During her recent visit, Joan Smith recalled coming to Kilcullen with her mother in the late 30s and calling to see a Mr Berney who was ill. "We went into the house off the Main Street to a room where he was in bed, and my mother had a long talk with him."

An Ellen Berney, who died of influenza in 1918 at the age of 37, is buried in a Union family grave in Glasnevin Cemetery. It's not known if her husband was related to the Kilcullen family of the same name.

Rose Anne may also have known my grandfather, James J Byrne Snr, during her time in Kilcullen. Maurice Gleeson Snr remembers bringing her into The Hideout during the early 60s, while driving up from his home in Tramore, and she apparently had a long chat with my late dad, Jim Byrne Jnr.

Joan Smith was also very interested in seeing the former Cross & Passion Convent. "It seems that my great-grandfather had been generous to the nuns and they were very fond of him. On the day he died, he asked for his razor and shaved himself, and I think he knew he was dying. He passed on with the nuns by his bedside."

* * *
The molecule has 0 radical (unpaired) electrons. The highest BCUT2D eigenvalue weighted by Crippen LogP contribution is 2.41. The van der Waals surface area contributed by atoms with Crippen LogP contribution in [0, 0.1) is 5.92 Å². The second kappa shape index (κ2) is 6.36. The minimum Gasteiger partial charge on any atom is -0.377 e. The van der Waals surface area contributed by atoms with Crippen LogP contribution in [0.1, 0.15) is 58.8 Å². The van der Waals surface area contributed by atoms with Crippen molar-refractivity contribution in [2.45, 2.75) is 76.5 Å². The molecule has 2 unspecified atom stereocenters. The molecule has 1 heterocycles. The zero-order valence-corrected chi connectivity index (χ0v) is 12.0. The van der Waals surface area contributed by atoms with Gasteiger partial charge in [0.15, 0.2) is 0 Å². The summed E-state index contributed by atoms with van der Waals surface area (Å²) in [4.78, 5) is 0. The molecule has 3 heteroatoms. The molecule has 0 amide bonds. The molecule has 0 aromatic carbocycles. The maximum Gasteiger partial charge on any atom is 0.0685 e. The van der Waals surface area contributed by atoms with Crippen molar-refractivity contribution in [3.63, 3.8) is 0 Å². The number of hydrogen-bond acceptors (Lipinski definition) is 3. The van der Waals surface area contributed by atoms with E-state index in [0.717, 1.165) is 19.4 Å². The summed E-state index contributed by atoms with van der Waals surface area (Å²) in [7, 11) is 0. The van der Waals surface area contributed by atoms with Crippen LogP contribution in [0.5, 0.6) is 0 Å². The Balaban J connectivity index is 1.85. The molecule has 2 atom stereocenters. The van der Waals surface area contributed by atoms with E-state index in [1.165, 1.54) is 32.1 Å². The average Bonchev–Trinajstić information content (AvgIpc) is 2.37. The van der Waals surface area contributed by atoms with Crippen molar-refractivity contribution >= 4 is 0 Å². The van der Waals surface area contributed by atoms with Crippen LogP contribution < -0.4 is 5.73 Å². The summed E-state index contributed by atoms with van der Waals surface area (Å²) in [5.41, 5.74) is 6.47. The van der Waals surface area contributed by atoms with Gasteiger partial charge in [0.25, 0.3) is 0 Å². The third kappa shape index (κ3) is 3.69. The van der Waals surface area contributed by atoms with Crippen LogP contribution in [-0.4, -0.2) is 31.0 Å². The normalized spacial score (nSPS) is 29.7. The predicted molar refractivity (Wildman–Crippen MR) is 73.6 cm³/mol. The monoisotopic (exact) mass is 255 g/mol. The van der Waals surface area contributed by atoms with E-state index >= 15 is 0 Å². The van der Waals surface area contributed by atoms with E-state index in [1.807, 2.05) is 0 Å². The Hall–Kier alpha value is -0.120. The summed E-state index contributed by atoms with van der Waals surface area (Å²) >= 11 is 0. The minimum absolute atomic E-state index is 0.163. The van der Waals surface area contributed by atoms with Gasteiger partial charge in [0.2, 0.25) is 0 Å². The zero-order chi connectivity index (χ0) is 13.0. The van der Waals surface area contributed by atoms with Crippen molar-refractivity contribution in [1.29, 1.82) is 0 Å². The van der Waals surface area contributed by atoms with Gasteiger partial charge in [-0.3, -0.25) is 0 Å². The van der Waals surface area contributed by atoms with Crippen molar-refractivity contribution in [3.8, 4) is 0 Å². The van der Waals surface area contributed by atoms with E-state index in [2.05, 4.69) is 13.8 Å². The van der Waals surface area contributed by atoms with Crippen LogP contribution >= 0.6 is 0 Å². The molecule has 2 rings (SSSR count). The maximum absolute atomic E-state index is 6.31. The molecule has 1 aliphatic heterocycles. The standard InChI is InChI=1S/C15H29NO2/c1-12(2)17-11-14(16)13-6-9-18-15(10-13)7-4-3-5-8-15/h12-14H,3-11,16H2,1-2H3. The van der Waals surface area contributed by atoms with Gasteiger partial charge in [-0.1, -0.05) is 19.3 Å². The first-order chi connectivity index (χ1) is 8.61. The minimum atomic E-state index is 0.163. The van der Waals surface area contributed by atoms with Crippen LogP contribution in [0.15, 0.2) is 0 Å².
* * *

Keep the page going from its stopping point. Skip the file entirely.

Boylan Family Search

The grave where James Boylan is buried is in New Abbey Cemetery, in a walled enclosure just inside the main gate. Pleased at having located it, Joan and the Maurices were surprised to find the plot is also the resting places of several members of the Martin family. The inscription on the Boylan headstone notes that it was erected by James the son in memory of his father and his mother, and also of his nephews and nieces Patrick and Annie Carey and Annie Union. There's no notation of James the son being buried there.

Boylan Family Search

An older gravestone between that of the Boylans and the Martins required rubbings to be taken to work out whose it was. And the result is something of another small mystery, because it was erected by one William Waters of Kilcullen in memory of his wife Mary, who died in 1836 aged 42. Maurice Gleeson hasn't yet been able to find a family connection with the Boylans, through there is a possibility that Mary Waters might have been a sister of James Snr. But that's a matter of speculation.

Their day in Kilcullen was very enjoyable, and Joan Smith was delighted to have found her great-grandfather's resting place. The family were very impressed with the way New Abbey Cemetery has been maintained, and will be making a donation towards its continuing upkeep.

But there's still the unresolved matter of the ghostly lady ...